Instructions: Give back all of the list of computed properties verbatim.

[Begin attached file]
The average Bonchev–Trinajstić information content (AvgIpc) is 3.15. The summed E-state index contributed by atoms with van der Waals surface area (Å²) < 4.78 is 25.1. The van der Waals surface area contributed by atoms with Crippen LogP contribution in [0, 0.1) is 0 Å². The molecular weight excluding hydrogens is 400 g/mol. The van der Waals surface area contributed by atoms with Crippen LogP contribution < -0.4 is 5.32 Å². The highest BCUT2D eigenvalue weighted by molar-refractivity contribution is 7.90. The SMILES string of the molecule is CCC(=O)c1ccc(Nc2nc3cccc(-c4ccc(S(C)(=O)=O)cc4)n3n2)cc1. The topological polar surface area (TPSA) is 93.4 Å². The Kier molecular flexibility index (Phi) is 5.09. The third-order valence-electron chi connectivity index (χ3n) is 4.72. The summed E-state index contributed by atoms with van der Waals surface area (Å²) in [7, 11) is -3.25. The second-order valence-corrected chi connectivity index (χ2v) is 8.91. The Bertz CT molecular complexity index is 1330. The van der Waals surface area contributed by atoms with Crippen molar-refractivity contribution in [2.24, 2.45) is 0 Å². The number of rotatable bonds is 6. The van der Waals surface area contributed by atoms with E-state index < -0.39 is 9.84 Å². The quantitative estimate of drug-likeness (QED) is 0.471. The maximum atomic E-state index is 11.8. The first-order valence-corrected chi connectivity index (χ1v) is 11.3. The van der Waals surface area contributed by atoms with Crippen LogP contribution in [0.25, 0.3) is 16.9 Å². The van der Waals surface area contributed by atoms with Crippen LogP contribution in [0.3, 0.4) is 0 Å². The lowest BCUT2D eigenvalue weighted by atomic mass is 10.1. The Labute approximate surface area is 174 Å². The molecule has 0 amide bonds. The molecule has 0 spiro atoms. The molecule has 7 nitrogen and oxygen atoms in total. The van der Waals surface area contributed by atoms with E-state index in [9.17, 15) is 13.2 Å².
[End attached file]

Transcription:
The average Bonchev–Trinajstić information content (AvgIpc) is 3.15. The summed E-state index contributed by atoms with van der Waals surface area (Å²) < 4.78 is 25.1. The van der Waals surface area contributed by atoms with Crippen LogP contribution in [0, 0.1) is 0 Å². The molecular weight excluding hydrogens is 400 g/mol. The van der Waals surface area contributed by atoms with Crippen LogP contribution < -0.4 is 5.32 Å². The highest BCUT2D eigenvalue weighted by molar-refractivity contribution is 7.90. The SMILES string of the molecule is CCC(=O)c1ccc(Nc2nc3cccc(-c4ccc(S(C)(=O)=O)cc4)n3n2)cc1. The topological polar surface area (TPSA) is 93.4 Å². The Kier molecular flexibility index (Phi) is 5.09. The third-order valence-electron chi connectivity index (χ3n) is 4.72. The summed E-state index contributed by atoms with van der Waals surface area (Å²) in [7, 11) is -3.25. The second-order valence-corrected chi connectivity index (χ2v) is 8.91. The Bertz CT molecular complexity index is 1330. The van der Waals surface area contributed by atoms with Crippen molar-refractivity contribution in [2.24, 2.45) is 0 Å². The number of rotatable bonds is 6. The van der Waals surface area contributed by atoms with E-state index < -0.39 is 9.84 Å². The quantitative estimate of drug-likeness (QED) is 0.471. The maximum atomic E-state index is 11.8. The first-order valence-corrected chi connectivity index (χ1v) is 11.3. The van der Waals surface area contributed by atoms with Crippen LogP contribution in [0.25, 0.3) is 16.9 Å². The van der Waals surface area contributed by atoms with Crippen LogP contribution in [0.3, 0.4) is 0 Å². The lowest BCUT2D eigenvalue weighted by atomic mass is 10.1. The Labute approximate surface area is 174 Å². The molecule has 0 amide bonds. The molecule has 0 spiro atoms. The molecule has 7 nitrogen and oxygen atoms in total. The van der Waals surface area contributed by atoms with E-state index in [9.17, 15) is 13.2 Å².